For those of you who haven’t heard, Force.com is making Salesforce.com sticky. Sure the Salesforce.com CRM app is easy to use and can be accessed anywhere you have a browser and access to the internet (which is not many places on the road in the UK). But the churn levels were pretty high. Easy to start using it, but equally easy to stop. Why? Poor implementation. As I have discussed before. But Salesforce.com has found the magic sauce that makes it sticky.
Force.com is a very powerful end user development environment allowing someone with no knowledge of databases, HTML or coding to build a scalable, web-based form-filling application. This could be completely standalone, or extending the current Salesforce.com CRM objects (Account, Contact, Opportunity, Case etc).
So why sticky?
The moment you start extending the CRM using Force.com or even developing completely standalone apps then you are hooked. You are a client for life. Take those spreadsheets that get emailed around and very quickly and easily turn them into an application using Force.com app. Voila – you have a multi-user, secure, scalable, web-based backed-up application.
But companies are going further and rewriting whole applications such as Asset Management, Staff Expenses, or Bug Tracking . Why? Several reasons. The existing applications are out of date and too expensive or impossible to modify, are creaking and becoming unstable, or are unsupported by the vendor.
Nimbus – 100% Force.com
At Nimbus we have gone one stage further. The goal is every application the company needs to operate is on the Force.com platform. So we have implemented Salesforce.com and have used Force.com to develop all HR (Payroll, Personnel, Expense, Training, Vacation & Sickness), Asset Management (Hosting infrastructure, Servers, PC, Laptops, PDA & and Mobiles), Business Excellence (Change Projects, Audits), R&D (Development projects, Enhancement Requests, Issues & Bug Tracking) Every application and spreadsheet has been ruthlessly analyzed from a process perspective and replaced by Force.com. The last area is to be replaced was Sage Accounting with FinancialForce.com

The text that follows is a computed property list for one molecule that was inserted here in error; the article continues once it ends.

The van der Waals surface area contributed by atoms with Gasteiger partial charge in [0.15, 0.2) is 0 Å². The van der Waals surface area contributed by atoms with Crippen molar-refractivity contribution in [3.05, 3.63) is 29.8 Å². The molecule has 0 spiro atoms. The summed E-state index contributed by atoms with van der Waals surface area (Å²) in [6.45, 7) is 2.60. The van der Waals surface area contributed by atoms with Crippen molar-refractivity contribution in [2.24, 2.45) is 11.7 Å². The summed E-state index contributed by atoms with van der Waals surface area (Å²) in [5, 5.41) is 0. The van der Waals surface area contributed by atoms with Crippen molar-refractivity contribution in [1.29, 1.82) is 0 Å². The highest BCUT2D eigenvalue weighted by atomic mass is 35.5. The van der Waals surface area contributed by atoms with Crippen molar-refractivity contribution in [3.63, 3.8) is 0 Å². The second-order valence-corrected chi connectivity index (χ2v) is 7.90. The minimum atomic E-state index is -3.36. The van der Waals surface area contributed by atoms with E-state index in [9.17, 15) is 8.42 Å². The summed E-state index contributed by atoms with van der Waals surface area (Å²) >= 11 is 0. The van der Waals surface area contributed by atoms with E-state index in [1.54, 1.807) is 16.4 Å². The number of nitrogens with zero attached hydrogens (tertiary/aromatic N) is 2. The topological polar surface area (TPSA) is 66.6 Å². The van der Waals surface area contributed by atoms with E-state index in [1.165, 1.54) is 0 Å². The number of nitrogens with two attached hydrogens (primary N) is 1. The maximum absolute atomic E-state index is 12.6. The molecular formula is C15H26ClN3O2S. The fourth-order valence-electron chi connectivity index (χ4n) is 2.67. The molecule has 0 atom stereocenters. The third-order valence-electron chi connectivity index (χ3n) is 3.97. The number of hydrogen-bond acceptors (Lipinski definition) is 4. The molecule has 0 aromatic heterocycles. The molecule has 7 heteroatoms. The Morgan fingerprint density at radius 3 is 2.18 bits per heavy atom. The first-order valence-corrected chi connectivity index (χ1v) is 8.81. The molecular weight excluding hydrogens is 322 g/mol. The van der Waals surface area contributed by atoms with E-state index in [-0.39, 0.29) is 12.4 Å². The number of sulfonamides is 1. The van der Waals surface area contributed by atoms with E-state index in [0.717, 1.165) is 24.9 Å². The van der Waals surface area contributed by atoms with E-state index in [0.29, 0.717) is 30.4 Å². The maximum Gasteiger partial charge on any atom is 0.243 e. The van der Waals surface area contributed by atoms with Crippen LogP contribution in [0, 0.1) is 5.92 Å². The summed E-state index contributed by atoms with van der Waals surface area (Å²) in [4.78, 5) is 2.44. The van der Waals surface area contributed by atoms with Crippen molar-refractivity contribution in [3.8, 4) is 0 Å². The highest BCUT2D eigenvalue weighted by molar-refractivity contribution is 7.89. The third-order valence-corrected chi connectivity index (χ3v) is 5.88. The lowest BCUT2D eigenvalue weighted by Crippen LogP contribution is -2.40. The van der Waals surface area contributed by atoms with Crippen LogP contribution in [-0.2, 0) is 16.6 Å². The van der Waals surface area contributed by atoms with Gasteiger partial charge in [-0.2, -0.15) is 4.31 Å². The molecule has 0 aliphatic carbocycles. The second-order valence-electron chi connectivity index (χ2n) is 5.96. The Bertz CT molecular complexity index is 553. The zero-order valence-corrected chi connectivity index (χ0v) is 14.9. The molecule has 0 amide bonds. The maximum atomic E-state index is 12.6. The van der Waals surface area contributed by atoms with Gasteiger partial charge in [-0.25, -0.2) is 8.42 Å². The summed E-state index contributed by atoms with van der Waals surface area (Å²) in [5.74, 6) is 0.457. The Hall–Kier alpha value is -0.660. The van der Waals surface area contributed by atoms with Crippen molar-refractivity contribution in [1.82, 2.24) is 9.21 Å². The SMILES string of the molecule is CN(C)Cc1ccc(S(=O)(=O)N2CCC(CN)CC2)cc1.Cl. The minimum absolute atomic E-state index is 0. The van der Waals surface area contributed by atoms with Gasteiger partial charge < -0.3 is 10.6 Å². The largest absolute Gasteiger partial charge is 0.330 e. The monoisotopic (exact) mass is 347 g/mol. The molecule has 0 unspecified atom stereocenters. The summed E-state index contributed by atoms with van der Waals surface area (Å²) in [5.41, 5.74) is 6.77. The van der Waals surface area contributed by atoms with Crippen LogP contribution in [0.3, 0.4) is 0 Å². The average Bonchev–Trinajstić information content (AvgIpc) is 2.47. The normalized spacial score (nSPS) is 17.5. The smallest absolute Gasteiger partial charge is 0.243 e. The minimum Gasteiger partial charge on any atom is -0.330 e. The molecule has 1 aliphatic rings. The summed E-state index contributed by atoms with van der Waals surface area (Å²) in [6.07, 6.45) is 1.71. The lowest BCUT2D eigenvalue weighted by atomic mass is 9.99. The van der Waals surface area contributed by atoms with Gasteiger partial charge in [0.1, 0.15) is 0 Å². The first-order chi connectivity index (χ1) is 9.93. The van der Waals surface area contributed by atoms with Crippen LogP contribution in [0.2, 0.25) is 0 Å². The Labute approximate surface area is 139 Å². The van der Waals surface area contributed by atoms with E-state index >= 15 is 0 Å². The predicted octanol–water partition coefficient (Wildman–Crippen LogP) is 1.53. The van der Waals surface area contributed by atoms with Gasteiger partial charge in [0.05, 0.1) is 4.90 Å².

The benefits are a single integrated system. Most CIOs in our Fortune1000 clients would kills to have a single integrated application set to run their business. The ability to up drive data integrity is huge and it eliminates messy, error prone and expensive integrations between disparate applications.
Fine. But so what?
The really interesting part is that all of the above at Nimbus has been achieved by a very small team lead by the Head of Business Excellence who has no technical programming skills. She is a skilled business analyst with a great understanding of the operation of Nimbus. She has taken a process-focused view of the business, using Nimbus own product suite – Nimbus Control – before developing any of the extensions to Salesforce.com or creating new modules using Force.com. But she has achieved everything Nimbus needs without resorting to the Apex, the proprietary Force.com programming language.
Nimbus is by no means an isolated example. There are thousands of companies following the same path in every industry from SMEs up to major multi-nationals like Dell, Cisco and Japan Post.
CIO’s dream or nightmare?
This has some huge implications for the CIO.
– Companies are now moving back to custom development rather than relying on using packaged apps – driven or dragged by the business users
– A methodology for custom development is not well understood inside companies – certainly not the end user organisation
– The tools for custom development , like Nimbus Control, are not in place and their value is not understood
– It is the end user doing the development, not internal IT
– These apps are taking corporate data outside the company firewall, completely under the radar and without the knowledge of the CIO and internal IT.
Help for CIOs. just finished a book which I’ve co-authored with Alok Misra
called Thinking of… Force.com your as key to the Cloud Kingdom? Ask the Smart Questions which has collated all the questions an organisation (ISV or IT Dept) should be answering before embarking on developing a solution on Force.com.
The Foreword is by salesforce.com co-founder, Parker Harris:
The “Smart Questions” structure will help you to make well-informed choices. Nothing is left unexamined. Misra and Gotts explore the issues from both business and technical perspectives, but focus on the one intent that matters most: commercial success on Force.com
BTW the book has a Facebook page